Cash, a junior college transfer who enrolled at USC last spring and participated in spring practice, started the San Jose State game for an injury-slowed Richard.
Last season's starting free safety, senior Ifeanyi Ohalete (29 tac, 1 for a loss, 3 dfl in 2000) is back and usually joins (he has been been slowed the past 2 games with an ankle sprain) with new starting strong safety Troy Polamalu (41 tac, 3 for losses, 1 sac, 4 dfl, 2 int with 1 for a TD, 1 FR in 2000), a sophomore. Ohalete led USC in deflections (15) and was third in tackles (84) in 1999, and also tied for first in the Pac-10 in forced fumbles (5) and fumbles recovered (3). Polamalu is filling the shoes of USC's only departed defensive starter from last season, 1999 All-Pac-10 first teamer David Gibson, a 3-year starter who had 241 career tackles (81 last fall).
Two other safeties see playing time: junior Frank Strong (8 tac, 1 BLK in 2000, plus 9 KOR, 21.6 avg and 3 PR, 18.0 avg), a one-time tailback who was moved to defense in the middle of last season, and sophomore DeShaun Hill (25 tac, 3 for a loss, 1 sac, 2 int, 4 dfl in 2000), who was able to redshirt last fall after suffering an early-season back injury. Hill has started at free safety against Oregon and Stanford this year.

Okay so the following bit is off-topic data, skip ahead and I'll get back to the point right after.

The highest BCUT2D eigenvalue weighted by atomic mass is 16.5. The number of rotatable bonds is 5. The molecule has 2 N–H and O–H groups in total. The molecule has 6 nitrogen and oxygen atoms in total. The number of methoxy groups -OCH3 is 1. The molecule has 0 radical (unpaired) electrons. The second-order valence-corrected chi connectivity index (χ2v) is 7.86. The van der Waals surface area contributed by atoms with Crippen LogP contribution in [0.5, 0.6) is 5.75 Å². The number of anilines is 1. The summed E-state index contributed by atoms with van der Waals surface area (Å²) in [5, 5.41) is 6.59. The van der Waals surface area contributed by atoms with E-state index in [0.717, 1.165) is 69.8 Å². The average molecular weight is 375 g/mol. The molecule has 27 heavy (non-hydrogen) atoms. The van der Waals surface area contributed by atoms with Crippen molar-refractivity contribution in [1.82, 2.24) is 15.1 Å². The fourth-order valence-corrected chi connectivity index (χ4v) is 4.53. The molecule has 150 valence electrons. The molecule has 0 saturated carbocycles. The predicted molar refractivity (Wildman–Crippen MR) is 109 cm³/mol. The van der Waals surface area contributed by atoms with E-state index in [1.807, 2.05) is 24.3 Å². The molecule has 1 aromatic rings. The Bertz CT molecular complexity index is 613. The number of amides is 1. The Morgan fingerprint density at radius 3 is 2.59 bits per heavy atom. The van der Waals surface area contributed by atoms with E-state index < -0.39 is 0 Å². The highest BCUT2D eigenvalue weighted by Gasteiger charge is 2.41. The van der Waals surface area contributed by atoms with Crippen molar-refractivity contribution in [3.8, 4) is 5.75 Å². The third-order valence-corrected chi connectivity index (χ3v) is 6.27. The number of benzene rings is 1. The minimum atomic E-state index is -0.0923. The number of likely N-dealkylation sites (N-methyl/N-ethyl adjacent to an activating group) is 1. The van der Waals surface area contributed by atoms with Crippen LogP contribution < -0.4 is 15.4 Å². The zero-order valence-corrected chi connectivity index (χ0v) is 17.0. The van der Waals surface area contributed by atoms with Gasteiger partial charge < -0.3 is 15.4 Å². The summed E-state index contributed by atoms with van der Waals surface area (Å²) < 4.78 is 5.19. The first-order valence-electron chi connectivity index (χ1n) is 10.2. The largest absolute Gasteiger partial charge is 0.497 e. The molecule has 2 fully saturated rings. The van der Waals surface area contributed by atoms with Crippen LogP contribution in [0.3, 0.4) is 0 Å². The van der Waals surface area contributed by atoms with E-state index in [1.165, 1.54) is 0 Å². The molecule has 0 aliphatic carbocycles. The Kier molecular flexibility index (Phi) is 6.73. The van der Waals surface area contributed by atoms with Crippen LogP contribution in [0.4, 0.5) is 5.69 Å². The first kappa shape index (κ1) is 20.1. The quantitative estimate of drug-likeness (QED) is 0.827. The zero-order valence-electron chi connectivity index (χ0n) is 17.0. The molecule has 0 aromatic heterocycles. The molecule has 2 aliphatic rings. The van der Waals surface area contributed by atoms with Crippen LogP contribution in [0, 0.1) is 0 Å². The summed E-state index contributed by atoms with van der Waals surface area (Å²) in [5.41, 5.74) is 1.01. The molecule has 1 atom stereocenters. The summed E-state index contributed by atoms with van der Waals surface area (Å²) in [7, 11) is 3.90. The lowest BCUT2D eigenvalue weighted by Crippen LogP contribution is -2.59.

SPECIALISTS--Junior Mike MacGillivray (39.6 avg in 2000) is back for his third season as USC's punter and is listed on the 'Watch List' for the Ray Guy Award. An effective placement punter (68 of his 195 career punts have pinned opponents inside the 20) with an above-average leg (24 of his career punts have traveled at least 50 yards), he has become more consistent in 2000. Although junior David Newbury (4-of-9 FG, 9-of-12 PAT in 2000) was USC's placekicker last fall, a 3-way battle for the job was waged this fall between Newbury, senior David Bell and 1999 prep All-American John Wall (2-of-2 FG, 2-of-3 PAT in 2000), a true freshman. Newbury, who initially regained his job for 2000 before faltering and being replaced by Wall in the middle of the Arizona game, began his first year at Troy by nailing a season-long 48-yard field goal on his first attempt at Hawaii in 1999, but then struggled with consistency the rest of the way. Bell, who is in his fourth season as USC's strong-legged kickoff man, has had touchbacks on 22 of his 34 kickoffs (64.7%) in 2000 (4 others were not returned past the 20, another 6 didn't advance past the 26 and 2 were unsuccessful on-side kicks). Last year, he took over the placement chores for Newbury in the third quarter of the season-ending Louisiana Tech game and nailed a 38-yard field goal and both extra point kicks (he could be used on field goal attempts over 40 yards in 2000).